Tony Stewart has made it very clear that he is not a fan of the 2015 intermediate track aero package. And if you look at how he has performed this year, his disdain for the package certainly shows. Stewart has always preferred to drive loose race cars with very little grip and very little horsepower. The high-grip, high-downforce, momentum-oriented racing that the Gen-6 car has brought since its introduction in 2013 has provided the exact opposite style of racing that Stewart desires. You can thus take a guess as to why he has performed so poorly in the Gen-6 era.
The reality is that it doesn’t matter if Stewart likes the package or not. The package is what the package is, and if he wants to move up from 30th in the point standings, he’ll have to adapt.
Luckily, Dover is a place where Stewart can do just that. Dover was the site of his most recent win (in 2013) and is one of a select few tracks that this aero package won’t have a huge effect on in terms of changing how the track is driven. In other words, ‘ol Smoke has all the tools he could possibly need to win.
With only 14 races left before the Chase begins, the time is now for Stewart to start turning it around. Excuses won’t cut it at this juncture, and Dover is probably Stewart’s best shot to get his team back on track for quite a while. Will he actually step up?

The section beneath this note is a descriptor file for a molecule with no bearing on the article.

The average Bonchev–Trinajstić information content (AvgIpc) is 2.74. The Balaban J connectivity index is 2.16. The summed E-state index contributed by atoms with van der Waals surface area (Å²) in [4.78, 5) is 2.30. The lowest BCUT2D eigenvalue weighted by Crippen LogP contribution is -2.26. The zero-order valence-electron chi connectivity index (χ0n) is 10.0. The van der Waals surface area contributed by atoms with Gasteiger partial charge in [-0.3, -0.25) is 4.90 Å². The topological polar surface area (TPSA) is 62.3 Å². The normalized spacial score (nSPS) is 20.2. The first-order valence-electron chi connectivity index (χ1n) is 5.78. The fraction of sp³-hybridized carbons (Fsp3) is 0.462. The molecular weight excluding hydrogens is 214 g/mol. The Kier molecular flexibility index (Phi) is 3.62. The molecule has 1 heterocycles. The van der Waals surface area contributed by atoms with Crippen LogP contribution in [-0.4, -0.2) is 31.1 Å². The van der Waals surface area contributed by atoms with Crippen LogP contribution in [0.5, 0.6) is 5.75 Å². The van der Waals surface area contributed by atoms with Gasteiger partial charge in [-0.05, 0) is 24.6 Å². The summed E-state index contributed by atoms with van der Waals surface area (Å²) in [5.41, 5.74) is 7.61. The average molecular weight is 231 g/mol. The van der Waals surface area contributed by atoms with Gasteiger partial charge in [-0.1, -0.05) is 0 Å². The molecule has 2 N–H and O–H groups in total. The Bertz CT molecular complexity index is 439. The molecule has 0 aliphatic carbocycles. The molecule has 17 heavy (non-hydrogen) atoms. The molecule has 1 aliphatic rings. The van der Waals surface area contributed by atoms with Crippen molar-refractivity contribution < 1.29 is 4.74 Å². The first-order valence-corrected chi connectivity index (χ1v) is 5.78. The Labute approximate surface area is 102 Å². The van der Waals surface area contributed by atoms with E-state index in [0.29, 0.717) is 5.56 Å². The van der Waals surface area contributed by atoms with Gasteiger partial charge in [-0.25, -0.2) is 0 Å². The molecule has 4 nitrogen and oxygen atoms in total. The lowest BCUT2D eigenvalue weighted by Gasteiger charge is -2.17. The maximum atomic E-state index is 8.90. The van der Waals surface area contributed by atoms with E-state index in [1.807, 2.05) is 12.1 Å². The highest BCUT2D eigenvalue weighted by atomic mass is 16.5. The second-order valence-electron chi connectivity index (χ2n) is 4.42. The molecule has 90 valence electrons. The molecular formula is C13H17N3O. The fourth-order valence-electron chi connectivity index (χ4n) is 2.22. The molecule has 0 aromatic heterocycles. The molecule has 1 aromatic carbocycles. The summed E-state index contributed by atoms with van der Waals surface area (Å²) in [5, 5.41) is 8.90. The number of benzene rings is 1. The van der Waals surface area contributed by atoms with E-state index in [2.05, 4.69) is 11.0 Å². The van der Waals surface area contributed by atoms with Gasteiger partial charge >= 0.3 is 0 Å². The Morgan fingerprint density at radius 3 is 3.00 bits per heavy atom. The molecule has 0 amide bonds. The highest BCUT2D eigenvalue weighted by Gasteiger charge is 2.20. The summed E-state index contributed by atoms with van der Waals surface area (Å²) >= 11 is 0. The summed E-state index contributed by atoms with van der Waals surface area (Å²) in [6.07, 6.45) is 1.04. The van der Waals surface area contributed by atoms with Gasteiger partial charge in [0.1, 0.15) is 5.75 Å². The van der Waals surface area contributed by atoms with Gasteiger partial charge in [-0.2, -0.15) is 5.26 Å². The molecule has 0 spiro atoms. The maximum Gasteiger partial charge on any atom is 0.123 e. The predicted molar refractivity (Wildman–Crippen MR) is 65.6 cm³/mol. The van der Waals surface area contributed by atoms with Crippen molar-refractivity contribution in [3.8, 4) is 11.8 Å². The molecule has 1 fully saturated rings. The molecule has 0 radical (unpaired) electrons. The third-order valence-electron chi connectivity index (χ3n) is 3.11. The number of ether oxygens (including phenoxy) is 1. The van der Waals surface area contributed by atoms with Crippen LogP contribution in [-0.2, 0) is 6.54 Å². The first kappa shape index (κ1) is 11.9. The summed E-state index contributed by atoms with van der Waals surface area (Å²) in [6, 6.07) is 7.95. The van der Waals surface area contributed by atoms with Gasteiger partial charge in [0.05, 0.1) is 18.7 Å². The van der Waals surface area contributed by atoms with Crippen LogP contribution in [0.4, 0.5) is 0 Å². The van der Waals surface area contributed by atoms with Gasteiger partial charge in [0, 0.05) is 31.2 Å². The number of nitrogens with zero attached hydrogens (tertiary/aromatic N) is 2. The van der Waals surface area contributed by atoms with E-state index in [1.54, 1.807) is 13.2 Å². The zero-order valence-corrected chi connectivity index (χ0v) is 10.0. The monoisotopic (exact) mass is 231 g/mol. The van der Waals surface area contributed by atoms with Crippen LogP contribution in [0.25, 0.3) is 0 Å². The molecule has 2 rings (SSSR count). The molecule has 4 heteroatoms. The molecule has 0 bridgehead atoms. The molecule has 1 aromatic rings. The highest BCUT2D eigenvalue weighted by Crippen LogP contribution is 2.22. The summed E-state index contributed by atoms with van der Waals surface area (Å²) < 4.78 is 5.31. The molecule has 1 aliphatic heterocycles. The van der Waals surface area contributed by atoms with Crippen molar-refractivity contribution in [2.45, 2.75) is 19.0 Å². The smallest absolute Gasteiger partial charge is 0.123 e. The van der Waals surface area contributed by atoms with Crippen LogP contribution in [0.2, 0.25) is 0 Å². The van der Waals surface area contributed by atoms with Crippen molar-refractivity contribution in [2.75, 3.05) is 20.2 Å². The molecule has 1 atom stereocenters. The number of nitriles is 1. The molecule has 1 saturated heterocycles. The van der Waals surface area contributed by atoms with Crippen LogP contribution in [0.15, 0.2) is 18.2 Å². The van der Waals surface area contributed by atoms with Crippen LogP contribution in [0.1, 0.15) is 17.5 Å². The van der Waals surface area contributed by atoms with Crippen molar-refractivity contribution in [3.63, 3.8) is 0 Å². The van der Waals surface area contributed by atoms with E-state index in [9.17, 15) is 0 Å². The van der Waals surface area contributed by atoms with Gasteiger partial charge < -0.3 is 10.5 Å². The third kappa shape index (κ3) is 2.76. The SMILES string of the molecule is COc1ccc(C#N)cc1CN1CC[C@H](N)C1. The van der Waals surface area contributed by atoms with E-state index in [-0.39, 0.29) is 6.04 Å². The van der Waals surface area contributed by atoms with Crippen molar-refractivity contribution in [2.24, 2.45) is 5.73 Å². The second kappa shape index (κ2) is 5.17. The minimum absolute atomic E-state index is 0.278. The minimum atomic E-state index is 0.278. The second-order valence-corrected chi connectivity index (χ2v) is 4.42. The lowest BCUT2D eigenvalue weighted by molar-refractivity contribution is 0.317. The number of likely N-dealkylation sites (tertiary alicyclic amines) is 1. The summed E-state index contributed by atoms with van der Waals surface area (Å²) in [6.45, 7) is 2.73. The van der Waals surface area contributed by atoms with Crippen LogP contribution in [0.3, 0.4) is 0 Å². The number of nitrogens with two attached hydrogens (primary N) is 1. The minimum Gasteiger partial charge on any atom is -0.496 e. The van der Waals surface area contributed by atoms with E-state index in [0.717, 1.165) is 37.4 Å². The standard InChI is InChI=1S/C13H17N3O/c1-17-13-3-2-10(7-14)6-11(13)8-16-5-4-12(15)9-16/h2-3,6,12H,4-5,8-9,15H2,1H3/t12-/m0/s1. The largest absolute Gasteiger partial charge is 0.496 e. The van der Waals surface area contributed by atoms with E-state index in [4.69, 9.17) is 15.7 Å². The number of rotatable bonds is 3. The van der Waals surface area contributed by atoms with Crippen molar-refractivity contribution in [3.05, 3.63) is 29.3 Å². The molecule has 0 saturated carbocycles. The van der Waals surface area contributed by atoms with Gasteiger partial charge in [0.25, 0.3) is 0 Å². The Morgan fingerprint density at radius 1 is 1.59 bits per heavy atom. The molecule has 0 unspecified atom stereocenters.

3. Can Joe Gibbs Racing back up its performance?
Last week, I pointed out the recent speed that Joe Gibbs Racing has displayed in recent weeks and questioned whether or not the team could turn that speed into good runs at Charlotte. As it turned out, it lived up to the expectations laid out for the organization. For the first time in over a year, Joe Gibbs Racing looked like its old self.
Now, the question is whether or not the team can back up its performance once again at one of its worst race tracks. Charlotte is now long gone, and many eyes in the NASCAR world will be transfixed on JGR, hoping the team is the long-awaited antidote to the Hendrick and Hendrick satellite team dominance of 2015.
I think Dover is the perfect test for them. Not a single one of the team’s four drivers, save for Carl Edwards, has been especially great at Dover historically (granted, when you compare everyone’s Dover performance to Jimmie Johnson’s absurd numbers, no one looks good), so if the team shows speed across the board at a track at which collectively it’s never excelled, that’s about as good of a sign as JGR execs could hope for.